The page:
For football fans on Thanksgiving, a full helping of pigskin can serve as the perfect side dish to their turkey dinner, with a cornucopia of high school, college and professional football games to enjoy throughout the day.
While two of the three NFL games on Thanksgiving will be played in domed stadiums and sheltered from the elements, including Philadelphia at Dallas and Chicago at Detroit, there will be plenty of high school football games to be played, and many will do so in cold conditions.
"The coldest part of the U.S. will be the far northern Plains and Upper Midwest, where parts of the Dakotas to Minnesota and northern Wisconsin will have highs in single digits and teens," said AccuWeather.com Meteorologist Andy Mussoline. "Cold air will also be across the Great Lakes, but it will not be as harsh."
Parts of the Northeast and Great Lakes will receive snow according to Mussoline.
"A steady snow will taper off across far northern New England Thanksgiving morning," Mussoline said. "Snow showers will encompass much of the Great Lakes as lake-effect snow kicks in once again, but excessive snowfall in the region is not anticipated."
The only NFL game scheduled to be played in an open stadium will be in Santa Clara, California, as the San Francisco 49ers host the Seattle Seahawks. For the 5:30 p.m. PDT kickoff, temperatures will be in the mid-50s with cloudy skies.
In the Lone Star State, two key college match-ups will be contested with fifth-ranked TCU traveling to Austin to play the University of Texas and Texas A&M will host Louisiana State University in College Station. Both kickoffs are scheduled for 6:30 p.m. CDT. Bitter cold won't be an issue for either game as evening temperatures are forecast to be in the mid-50s.
Football players, from high school level all the way to the pros, are extremely well conditioned athletes. Yet they still need to be smart, as cold weather can impact a football player's ability, no matter of skill level because the cold can cause a lot of physiological changes in the body.
"Prevention is the key to not having a cold injury," said Dr. Cayce Onks, sports medicine physician at the Penn State Hershey Medical Center.
In football, being exposed to the environment without covering up your arms and covering your hands is going to change the way your body deals with the cold, Onks said.
"If you're not able to regulate heat well, then your performance is going to drop as a result," said Onks adding that while extremely rare for sporting events, frostbite and hypothermia are possible dangers if under-dressed and exposed to the elements for too long.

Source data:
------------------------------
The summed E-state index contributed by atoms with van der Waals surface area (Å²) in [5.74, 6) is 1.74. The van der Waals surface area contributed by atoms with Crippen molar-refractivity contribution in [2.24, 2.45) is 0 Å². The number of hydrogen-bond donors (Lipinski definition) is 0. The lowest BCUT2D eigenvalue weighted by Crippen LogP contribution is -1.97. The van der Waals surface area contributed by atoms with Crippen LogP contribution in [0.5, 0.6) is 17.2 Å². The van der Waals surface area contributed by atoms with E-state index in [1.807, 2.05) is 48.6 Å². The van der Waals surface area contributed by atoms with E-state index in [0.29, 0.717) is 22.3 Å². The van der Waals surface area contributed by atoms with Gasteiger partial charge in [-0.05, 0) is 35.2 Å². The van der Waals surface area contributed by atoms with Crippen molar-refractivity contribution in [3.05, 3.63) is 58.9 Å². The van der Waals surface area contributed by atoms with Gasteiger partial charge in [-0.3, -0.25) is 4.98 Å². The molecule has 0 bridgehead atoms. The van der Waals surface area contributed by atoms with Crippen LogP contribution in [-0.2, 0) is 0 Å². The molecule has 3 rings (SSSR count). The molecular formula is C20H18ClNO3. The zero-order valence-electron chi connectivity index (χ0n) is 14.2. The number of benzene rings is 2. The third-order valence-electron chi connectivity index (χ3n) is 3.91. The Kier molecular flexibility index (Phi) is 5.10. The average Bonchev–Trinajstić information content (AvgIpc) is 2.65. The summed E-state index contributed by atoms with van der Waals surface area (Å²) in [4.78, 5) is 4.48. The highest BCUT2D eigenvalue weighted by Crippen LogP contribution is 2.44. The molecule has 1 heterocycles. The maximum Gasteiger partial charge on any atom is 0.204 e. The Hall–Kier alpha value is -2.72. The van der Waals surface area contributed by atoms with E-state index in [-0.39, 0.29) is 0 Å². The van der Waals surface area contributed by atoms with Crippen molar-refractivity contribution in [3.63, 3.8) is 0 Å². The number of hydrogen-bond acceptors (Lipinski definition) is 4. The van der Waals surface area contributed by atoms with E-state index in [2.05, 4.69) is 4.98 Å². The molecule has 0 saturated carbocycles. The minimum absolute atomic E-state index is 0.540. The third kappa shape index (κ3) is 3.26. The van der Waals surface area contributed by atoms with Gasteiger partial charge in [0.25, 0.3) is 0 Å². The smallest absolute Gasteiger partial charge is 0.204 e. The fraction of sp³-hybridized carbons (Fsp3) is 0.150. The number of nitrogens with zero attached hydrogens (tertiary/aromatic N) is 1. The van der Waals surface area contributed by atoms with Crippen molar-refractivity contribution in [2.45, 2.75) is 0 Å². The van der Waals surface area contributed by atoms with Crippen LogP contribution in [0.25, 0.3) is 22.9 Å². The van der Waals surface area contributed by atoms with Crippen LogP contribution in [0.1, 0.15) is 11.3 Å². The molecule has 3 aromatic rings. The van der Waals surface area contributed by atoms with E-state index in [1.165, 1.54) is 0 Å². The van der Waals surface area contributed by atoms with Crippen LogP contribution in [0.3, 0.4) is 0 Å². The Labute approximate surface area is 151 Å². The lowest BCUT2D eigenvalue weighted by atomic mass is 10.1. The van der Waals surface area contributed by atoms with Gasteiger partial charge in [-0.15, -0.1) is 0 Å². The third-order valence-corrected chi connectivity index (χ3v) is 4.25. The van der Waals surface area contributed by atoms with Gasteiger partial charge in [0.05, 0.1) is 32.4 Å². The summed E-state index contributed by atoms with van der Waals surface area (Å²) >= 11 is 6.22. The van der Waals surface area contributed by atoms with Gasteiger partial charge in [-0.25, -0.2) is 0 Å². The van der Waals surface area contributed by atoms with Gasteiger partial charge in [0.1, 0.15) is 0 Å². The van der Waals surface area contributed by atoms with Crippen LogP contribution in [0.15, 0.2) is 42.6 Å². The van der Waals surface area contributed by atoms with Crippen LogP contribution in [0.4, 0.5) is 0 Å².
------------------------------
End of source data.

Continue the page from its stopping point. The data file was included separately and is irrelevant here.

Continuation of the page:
When pro athletes play in the cold, they typically shed sleeves, because it can help them avoid being brought down by the opponent. Then, when they return to the sideline, they will put jackets on, Onks explained.
One of the mistakes high school athletes make is that they don't dress properly, and they can end up standing on the sidelines for extended periods with nothing to cover up with, Onks said.
High school players should be sure to wear multiple layers, because if you wear more layers, you're able to insulate and maintain heat, said Dr. Johnny Arnouk, sports medicine specialist and orthopedic surgeon at Mount Sinai Beth Israel in New York City. Arnouk added that it's important that the inner-most layer can absorb water quickly, because when players sweat, they can lose the insulating properties and become cold.
While stretching is an essential component to game-day preparation no matter the season, it's especially important during cold weather, because the body's internal temperature takes longer to increase. More exercises can help a player warm their muscles up and give them more flexibility.
"If you don't stretch appropriately, then your muscles are going to be tighter, more stiff then they would be say, during the summer," Arnouk said.
Arnouk cited players who typically only play special teams and frequently alternate between periods of inactivity on the bench, and running at full speed on kickoffs, as those who especially need to say loose and keep warm on the sidelines.
Even for those planning a family-oriented turkey bowl, stretching is also recommended to avoid the risk of muscle strains or tears, Arnouk said.
One of the most common threats to football players during the summer training camp period is dehydration. But even in the colder weather, it's important to make sure players stay hydrated because it can affect performance.
"In order for your body and for you to perform well, your body has to be hydrated, whether you're cold or hot, so hydration is still important during the cold, but you don't have to drink as much, because you're not sweating as much," Onks said. "If you're dehydrated, that's going to make you more at risk for having a cold injury such as hypothermia."